143891
143496

World  

Facebook launches currency

Facebook already rules daily communication for more than two billion people around the world. Now it wants its own currency, too.

The social network unveiled an ambitious plan Tuesday to create a new digital currency similar to Bitcoin for global use, one that could drive more e-commerce on its services and boost ads on its platforms.

But the effort, which Facebook is launching with partners including PayPal, Uber, Spotify, Visa and Mastercard, could also complicate matters for the beleaguered social network. Facebook is currently under federal investigation over its privacy practices, and along with other technology giants also faces a new antitrust probe in Congress .

Creating its own globe-spanning currency — one that could conceivably threaten banks, national currencies and the privacy of users — isn't likely to dampen regulators' interest in Facebook.

"It's a bold and strategic move that has clear risks as well as opportunities tied to it," said Wedbush Securities analyst Dan Ives. "This could raise further raise yellow flags as more regulators focus on Facebook."

The digital currency, called Libra, is scheduled to launch sometime in the next six to 12 months. Facebook is taking the lead on building Libra and its underlying technology; its more than two dozen partners will help fund, build and govern the system. Facebook hopes to raise as much as $1 billion from existing and future partners to support the effort.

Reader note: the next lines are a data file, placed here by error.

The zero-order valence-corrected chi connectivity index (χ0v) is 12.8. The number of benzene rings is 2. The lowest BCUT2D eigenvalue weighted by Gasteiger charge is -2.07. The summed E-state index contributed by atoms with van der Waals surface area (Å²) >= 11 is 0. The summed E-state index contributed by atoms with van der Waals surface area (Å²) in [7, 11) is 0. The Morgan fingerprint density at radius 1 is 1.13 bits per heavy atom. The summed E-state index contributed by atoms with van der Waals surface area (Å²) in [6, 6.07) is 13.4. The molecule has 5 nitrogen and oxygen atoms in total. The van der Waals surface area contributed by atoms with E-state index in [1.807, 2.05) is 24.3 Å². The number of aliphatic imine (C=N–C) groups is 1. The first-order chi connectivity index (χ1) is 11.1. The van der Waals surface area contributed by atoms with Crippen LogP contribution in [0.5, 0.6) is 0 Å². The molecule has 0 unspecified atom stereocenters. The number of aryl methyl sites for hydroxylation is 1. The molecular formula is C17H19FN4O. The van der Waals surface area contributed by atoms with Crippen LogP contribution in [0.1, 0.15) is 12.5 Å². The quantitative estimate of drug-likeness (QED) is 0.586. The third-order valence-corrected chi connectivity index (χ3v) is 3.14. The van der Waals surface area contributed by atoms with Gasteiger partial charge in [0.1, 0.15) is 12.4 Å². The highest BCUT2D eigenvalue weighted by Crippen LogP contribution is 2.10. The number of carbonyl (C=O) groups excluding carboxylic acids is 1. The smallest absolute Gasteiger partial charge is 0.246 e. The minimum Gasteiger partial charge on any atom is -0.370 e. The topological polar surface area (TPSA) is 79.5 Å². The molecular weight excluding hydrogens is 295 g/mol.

Company officials emphasized Libra as a way of sending money across borders without incurring significant fees, such as those charged by Western Union and other international money-transfer services. Libra could also open up online commerce to huge numbers of people around the world who currently don't have bank accounts or credit cards.

"If you fast forward a number of years, consumers all over the world will have the ability to access the world economy," Facebook executive David Marcus said in an interview with The Associated Press.

Facebook also could use its own currency to drive more people to make purchases from ads on its social media sites, said Gartner analyst Avivah Litan, who based her comments on press reports about Libra that preceded Facebook's formal announcement. "This is about fostering more sales within an ad to get more business from advertisers to make ads more interesting on Facebook," she said.

Backing by familiar corporations might also make Libra the first Bitcoin-like currency with mass appeal. Such "cryptocurrencies" have generally failed to catch on despite a devout following among curious investors and innovators. Bitcoin itself remains shrouded in secrecy and fraud concerns, not to mention wild value fluctuations, making it unappealing for the average shopper.



More World News

World
London Webcam
Webcam provided by webcams.travel
145991
Recent Trending
138997
Soft 103.9
145750
Castanet Proud Member of RTNDA Canada



145752
144865